You can think of sleep homeostasis as a seesaw that wants to be level. When sleep pressure builds during your waking moments on one end, the seesaw becomes unbalanced. This prompts you to go to bed at night and purge your brain of adenosine while you sleep, returning the seesaw to its balanced state come morning.
When your body isn’t given the chance to meet its sleep need, it can’t fully remove adenosine. The leftover adenosine or resulting sleep debt is why you don’t have to wonder about how to make yourself tired — your body will carry over the remaining adenosine to the next day. Instead, what you need to do is to learn how to work with your circadian rhythm, which dictates the ideal timing of sleep (and practice good sleep hygiene so as to not interfere with that process) to help you get the sleep you need.
Understanding how your sleep drive works is fundamental to getting quality sleep, but it’s not the only factor. The other part of the equation is your circadian rhythm, your internal clock that operates in roughly 24-hour periods.
Your circadian clock dictates how your energy levels fluctuate throughout the day and plays a key role in helping you get to sleep at night. When you wake up, light triggers your circadian master clock — the suprachiasmatic nucleus (SCN) in your brain — to produce circadian-alerting signals and neutralize drowsiness. These signals increase steadily from the moment you rouse until quieting down temporarily in the afternoon (i.e., your afternoon dip). They then pick up again.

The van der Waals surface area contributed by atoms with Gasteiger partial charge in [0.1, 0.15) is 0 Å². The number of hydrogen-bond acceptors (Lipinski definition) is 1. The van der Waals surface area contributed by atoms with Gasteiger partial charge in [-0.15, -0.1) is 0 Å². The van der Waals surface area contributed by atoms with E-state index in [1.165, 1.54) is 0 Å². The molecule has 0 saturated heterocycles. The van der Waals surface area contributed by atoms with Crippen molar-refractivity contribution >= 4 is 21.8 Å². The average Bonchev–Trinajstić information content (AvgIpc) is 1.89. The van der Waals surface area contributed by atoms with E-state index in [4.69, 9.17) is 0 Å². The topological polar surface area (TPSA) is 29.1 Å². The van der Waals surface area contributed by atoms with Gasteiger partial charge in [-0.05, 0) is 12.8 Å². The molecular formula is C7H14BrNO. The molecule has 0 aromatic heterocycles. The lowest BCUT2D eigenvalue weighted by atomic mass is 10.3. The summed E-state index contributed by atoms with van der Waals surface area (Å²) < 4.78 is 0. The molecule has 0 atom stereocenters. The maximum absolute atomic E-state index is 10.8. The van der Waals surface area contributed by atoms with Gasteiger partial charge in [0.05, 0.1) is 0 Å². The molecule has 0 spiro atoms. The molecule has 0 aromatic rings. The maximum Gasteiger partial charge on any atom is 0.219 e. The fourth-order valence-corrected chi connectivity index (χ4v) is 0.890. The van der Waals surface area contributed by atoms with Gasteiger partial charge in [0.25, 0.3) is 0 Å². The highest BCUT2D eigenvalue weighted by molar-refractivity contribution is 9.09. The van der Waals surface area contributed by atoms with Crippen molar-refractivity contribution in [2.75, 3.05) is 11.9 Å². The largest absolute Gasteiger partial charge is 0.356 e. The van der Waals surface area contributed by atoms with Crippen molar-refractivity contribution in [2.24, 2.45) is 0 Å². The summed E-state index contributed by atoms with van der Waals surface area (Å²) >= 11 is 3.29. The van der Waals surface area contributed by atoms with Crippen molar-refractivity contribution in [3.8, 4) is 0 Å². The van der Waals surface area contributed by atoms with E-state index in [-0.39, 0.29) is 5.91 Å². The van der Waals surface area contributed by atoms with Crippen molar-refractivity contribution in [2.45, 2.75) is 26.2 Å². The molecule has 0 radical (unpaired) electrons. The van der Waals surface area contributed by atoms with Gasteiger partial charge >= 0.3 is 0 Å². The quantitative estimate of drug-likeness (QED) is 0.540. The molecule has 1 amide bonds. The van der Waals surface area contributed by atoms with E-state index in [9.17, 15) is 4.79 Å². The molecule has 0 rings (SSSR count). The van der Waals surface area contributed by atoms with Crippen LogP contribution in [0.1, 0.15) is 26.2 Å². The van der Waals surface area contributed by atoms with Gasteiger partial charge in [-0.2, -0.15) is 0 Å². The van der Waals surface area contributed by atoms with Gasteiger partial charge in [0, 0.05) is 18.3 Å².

As you get closer to your bedtime, your sleep drive is at an all-time high. In response, your internal clock puts in one last burst of energy to produce peak levels of circadian-alerting signals and try to combat the increased sleepiness. This is why you usually experience an energy surge during the few hours before bed (we call this phase your Evening Peak in the RISE app). This is why falling asleep 2-3 hours before your biological bedtime is nearly impossible, which is something you’ve probably encountered when traveling east between different time zones (it’s more difficult to bring your bedtime forward than delay it).